Making Marriage Work: A History of Marriage and Divorce in the Twentieth-Century United States

By Kristin Celello | Go to book overview

ACKNOWLEDGMENTS

I have lived in a good number of different places in the past few years, and I have collected a wide-ranging group of institutions, fellow scholars, friends, and family members to thank along the way.

I would like to thank the University of Virginia’s Graduate School of Arts and Sciences, the Corcoran Department of History, the American Heritage Center, and the Social Welfare History Archives for their early financial support of this project. Equally important during my time in Virginia was the friendship and job opportunities provided by Holly Cowan Shulman and The Dolley Madison Project. For more recent support, I am deeply grateful to the Alfred P. Sloan Foundation and particularly to Bradd Shore, the director of the Emory University Center for Myth and Ritual in American Life (maRiaL), for providing me with a year-long fellowship and a warm academic environment for completing the revisions for this book. Theresa Lafer did some helpful last-minute research on my behalf and found some great material at the Penn State University Archives. I also owe a large debt to the interlibrary loan staffs at a variety of institutions, especially the University of Virginia, the University of Michigan, the University of Waterloo, and Emory University, for tracking down endless magazine articles for this project.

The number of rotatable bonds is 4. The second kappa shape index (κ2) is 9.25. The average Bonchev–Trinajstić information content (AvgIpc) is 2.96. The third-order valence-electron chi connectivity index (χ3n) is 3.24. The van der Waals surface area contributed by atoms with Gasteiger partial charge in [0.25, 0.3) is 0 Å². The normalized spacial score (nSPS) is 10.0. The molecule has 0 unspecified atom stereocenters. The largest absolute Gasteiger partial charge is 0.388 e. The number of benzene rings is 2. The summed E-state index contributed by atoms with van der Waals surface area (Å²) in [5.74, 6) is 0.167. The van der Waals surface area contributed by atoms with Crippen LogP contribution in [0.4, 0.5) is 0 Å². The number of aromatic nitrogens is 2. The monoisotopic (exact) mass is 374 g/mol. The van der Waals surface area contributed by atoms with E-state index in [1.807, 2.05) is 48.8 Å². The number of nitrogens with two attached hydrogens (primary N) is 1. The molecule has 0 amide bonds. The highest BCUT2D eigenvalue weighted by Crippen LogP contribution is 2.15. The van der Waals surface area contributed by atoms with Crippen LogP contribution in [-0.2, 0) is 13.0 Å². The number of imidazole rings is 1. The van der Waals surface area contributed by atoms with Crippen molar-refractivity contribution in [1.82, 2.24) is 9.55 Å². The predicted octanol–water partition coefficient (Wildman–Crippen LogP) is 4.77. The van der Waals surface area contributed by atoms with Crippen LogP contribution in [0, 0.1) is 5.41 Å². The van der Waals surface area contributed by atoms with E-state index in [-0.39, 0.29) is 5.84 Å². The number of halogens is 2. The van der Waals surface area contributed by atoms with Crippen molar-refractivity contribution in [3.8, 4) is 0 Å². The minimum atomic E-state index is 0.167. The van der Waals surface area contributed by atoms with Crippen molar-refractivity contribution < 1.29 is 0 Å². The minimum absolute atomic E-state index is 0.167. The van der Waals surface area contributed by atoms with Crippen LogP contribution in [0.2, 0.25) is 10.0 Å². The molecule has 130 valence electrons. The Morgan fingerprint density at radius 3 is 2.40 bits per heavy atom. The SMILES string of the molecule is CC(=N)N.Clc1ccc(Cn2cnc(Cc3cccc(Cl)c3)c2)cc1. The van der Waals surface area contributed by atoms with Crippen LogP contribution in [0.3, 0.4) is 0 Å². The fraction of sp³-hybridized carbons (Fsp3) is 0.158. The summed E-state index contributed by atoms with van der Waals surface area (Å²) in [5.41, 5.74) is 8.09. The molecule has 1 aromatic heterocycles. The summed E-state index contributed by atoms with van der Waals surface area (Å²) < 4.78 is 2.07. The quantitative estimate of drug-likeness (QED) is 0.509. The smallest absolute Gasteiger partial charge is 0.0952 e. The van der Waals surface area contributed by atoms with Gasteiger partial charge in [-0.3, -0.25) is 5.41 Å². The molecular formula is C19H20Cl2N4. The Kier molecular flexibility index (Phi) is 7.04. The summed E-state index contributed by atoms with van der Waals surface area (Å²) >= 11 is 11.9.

I am also grateful to a number of scholars who inspired me and who believed in this project even before I could imagine it as a finished work. Simone Caron at Wake Forest University introduced me to women’s history and encouraged me to pursue my graduate work. Eileen Boris has been a constant advocate, making sure that I was on top of the literature and on contemporary debates about

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